Lumbar decompression surgery

Lumbar decompression surgery

Lumbar canal stenosis is a common problem in the elderly. The gold standard of treatment for this condition is a lumbar decompression surgery. As the name suggests, decompression refers to the removal of pressure.

Lumbar canal stenosis is a condition which denotes tightening or stenosis of the lumbar canal. The nerves within the canal do not function properly due to the pressure. This leads to pain and numbness in legs on walking. This condition is quite common in the elderly population. The most common cause of this condition is degenerative or age related. A ligament called Ligamentum flavum becomes thick with age and leads to narrowing of the spinal canal. There are other causes of pressure on nerves in lumbar canal like a herniated disc or tumour, but this article is specifically for degenerative lumbar canal stenosis.

Lumbar canal stenosis

The most common presenting complaint is pain, numbness or tingling in legs on walking. These are also known as Neurogenic claudication. As a person starts to walk, after a certain distance, he starts to have these complaints in his legs. Because of these symptoms, one may need to rest frequently as rest tends to improve the symptoms. The treatment of lumbar canal stenosis aims at improving the symptoms by relieving the pressure on the nerves within the spinal canal.

Lumbar decompresss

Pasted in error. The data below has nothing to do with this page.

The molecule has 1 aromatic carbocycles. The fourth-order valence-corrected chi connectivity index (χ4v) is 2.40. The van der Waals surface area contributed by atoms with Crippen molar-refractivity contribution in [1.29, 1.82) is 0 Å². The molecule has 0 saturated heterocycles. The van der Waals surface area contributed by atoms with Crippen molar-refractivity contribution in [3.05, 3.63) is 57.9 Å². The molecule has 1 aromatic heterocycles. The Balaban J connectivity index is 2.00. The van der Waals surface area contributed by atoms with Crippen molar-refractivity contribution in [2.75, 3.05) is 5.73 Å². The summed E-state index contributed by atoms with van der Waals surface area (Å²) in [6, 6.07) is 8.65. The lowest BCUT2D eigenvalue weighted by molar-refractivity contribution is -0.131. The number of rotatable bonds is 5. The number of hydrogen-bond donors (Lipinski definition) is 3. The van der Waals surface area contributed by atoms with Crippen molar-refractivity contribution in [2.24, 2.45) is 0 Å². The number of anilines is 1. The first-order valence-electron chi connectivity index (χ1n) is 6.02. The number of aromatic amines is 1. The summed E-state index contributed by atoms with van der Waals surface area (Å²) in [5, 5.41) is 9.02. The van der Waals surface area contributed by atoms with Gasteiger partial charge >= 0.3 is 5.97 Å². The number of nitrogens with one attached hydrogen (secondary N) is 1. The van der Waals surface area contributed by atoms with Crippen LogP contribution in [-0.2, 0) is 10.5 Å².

Lumbar spinal stenosis

Open vs Keyhole lumbar decompression surgery

Lumbar decompression can be done in different ways. The traditional surgical technique of decompression is an Open lumbar laminectomy. In this surgery the back part of a vertebra called lamina and Ligamentum flavum is removed to open up the spinal canal.

The newer techniques focus on achieving the same objective through small incisions, called keyhole spine surgery. MIS Lumbar decompression refers to the surgery for decompression of the nerves using Minimally invasive surgical techniques. These offer a lot of advantages like less blood loss, faster recovery, minimal pain and excellent results.

The decompression is noted by the number of levels or number of lamina removed. A one level decompression refers to removal of pressure from one spinal level like L45. Similarly L45-L5S1 decompression is a two level decompression. In some patients multiple levels may need to be decompressed.

Outcome after lumbar decompression surgery

Lumbar decompression is very effective if the symptoms of the patient and the radiology match. In classic cases of Neurogenic claudication, the symptoms get relieved very fast after surgery. Most patients can feel the improvement from first day after surgery and keeps on improving with time.

Most people would show improved walking distance after the surgery. The improvement is well sustained over time too. The pain, and tingling in legs on walking tend to show significant improvement after the lumbar decompression surgery.

Also read- Why spine surgeries fail?

Complications of lumbar decompression surgery